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23 January 2015

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Tyler

Sir,

Glad to see you're writing about this. Fun fun.

Margaret Steinfels

Seventy-five percent believable! Great movie script.

David Habakkuk

Colonel Lang,

Why do you expect us not to believe it?

turcopolier

Peggy

What does the 25% consist of? pl

nick b

Col.,

The only thing I wondered about was you going hunting with the MI6 commander. It was my understanding you did not like to hunt. Which I guess would not preclude you from doing it, but that was what stuck out in my mind. Other than that, I believe every word of it. Why wouldn't I? As always, I'm left wanting more.

rick

More please. Love your nonfiction.

Rings true to me, but I am not well qualifide to judge.

Walrus

Sounds about right for a hard hearted empath, thank you for sharing.

...Are you sure the various foreign intelligence services won't try and identify who you "bagged", with possibly unfortunate results?

turcopolier

Walrus

I outlived them all and then wrote this. pl

Abu Sinan

A great read Colonel! I think it would give my wife hope that an American can master Sana'ani. I am working on it, but it is different enough from the other Arabic dialects I familiar with that it is taking time.

Please post more as time permits!

turcopolier

rick

You have tried my "fiction?" pl

turcopolier

Abu Sinan

I was originally taught MSA by a variety of Qudsiis, Iraqi Christians and Greek Egyptians. I found Sanaa dialect to be not especially difficult when taught to me by my transplanted Adenese driver/surveillant. it was much easier than Cairene sreet Arabic or the Levantine mush they speak in Beirut. pl

turcopolier

nick b

Yes. I hated it but it was necessary, not for the Brit but for Salih. We shot gazelle (awful. it made me think of all the white tails I killed as a kid in Maine), hyenas (not so bad) and baboons (ugly beasts). pl

turcopolier

David Habakkuk

It reads like fiction, even for me. pl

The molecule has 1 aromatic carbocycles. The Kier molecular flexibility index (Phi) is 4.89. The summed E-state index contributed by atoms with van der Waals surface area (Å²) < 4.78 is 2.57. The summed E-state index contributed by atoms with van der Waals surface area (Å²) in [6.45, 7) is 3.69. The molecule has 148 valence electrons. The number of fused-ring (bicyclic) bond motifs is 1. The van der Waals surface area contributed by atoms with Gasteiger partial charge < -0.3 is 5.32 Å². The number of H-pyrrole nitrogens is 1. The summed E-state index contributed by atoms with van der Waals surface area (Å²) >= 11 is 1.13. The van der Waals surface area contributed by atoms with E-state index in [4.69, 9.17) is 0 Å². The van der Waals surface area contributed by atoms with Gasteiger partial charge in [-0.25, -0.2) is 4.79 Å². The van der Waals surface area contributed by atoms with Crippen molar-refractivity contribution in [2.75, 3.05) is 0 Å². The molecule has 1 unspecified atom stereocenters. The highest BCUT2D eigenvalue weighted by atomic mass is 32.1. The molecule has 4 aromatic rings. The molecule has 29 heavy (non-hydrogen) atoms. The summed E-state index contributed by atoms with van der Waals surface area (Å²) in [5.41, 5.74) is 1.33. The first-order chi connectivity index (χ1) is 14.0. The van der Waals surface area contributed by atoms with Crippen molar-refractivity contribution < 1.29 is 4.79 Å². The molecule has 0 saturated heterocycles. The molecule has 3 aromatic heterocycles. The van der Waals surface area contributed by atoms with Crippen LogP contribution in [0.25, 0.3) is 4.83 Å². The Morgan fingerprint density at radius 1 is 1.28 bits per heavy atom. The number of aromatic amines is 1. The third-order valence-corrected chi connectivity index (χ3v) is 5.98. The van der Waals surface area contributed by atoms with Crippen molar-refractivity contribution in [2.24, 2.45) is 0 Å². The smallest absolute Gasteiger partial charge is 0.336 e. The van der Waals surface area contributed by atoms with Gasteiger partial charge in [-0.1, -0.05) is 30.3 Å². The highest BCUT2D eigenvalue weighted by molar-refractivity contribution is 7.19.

The Twisted Genius

Among my duties when I was first shanghaied into DIA was to serve as the controlled ops desk officer for the Arabian Peninsula. Among the advice I received was that if I wanted to see what the 13th century looked like, I should visit Sanaa. They weren't lying. Colonel Lang's story rings true to me.

Charles I

Given you "minimalist statement" preface and baseless assumptions that I know anything about you I'm prepared to believe virtually all of it, what ever "virtually" qualifies. Once SWMBO is discussed surely truth is the only plea.

Never mind all that, w/r/t Yemen today:

Could a current American + American policy & orders, and Yemeni society support such activities in the same reliable if sometime unorthodox productive manner today?

nick b

Col.,

I'm asking this question, though while doing so wondering if I really want to know the answer. Were hyenas and baboons eaten there or just hunted for sport?

elkern

Great read!

I was taken aback by your final sentence ("...believe the story"). Of course, one of the Rules you set forth a little while ago was something like "information should be evaluated independently of the source"; I guess that cuts both ways, eh? (I consider you a "reliable source", but yeah, I suppose this story could be total bs... except that it fits with everything else I "know" about that part of the world).

You've "dissed" the KSA Air Force before; was your experience in Yemen the primary reason for this, or have you seen the same incompetence from them elsewhere? Is it just their Air Force (perhaps a playground for peripheral Royals Nephews?), or all branches of the KSA military like that?

turcopolier

elkern

All of the KSA military is worthless except the SANG. It always was. pl

turcopolier

nick b

Hyenas and baboons are "haram" meat. The Yemenis did not eat gazelle either. I would take it to the US Marine legation guard barracks house. It eventually ended up at Marine Corps Birthday. pl

turcopolier

Charles I

I have been back many times. I find the place unchanged except that the US is now engaged with medieval people without benefit of talented interface. MartinJ may be an exception. pl

Fred

Col.,

As Tyler says, fun stuff. Two CIA medals for actions in the field? That must really rankle Clapper & Co.

Martin Oline

Reading it as fiction I prefer Pearls Arms and Hashish by Henry de Monfreid. Reading as memoir I find it superior to Bloody Years by Francis Yeats-Brown.

rick

I have. Still have my copy of TBC hanging around my computer desk. Was toying with the idea of narrating a chapter and sending it to you with a proposal for an audiobook, but that is unlikely in the foreseeable due to the huge amount of work involved. To be blunt, it lost me getting too much into Deveraux's internal narrative around the time he was getting in with the sanitary commission, and maybe I didn't give the love angle enough time for it to become relevant (certainly i did not), but I can't help my tastes.

That's why I like your non-fiction more, as there is less of that, more of a narraitve of events that leave me trying to identify with the narrator, rather than laying the narrator out in too much detail. I don't know that I am expressing this well...

Hard to explain personal tastes so that they don't sound crappy...

turcopolier

Fred

They have no idea and do not care. pl

turcopolier

rick

You might want try DPH and DTS as well. They are not so concerned with my angst. pl

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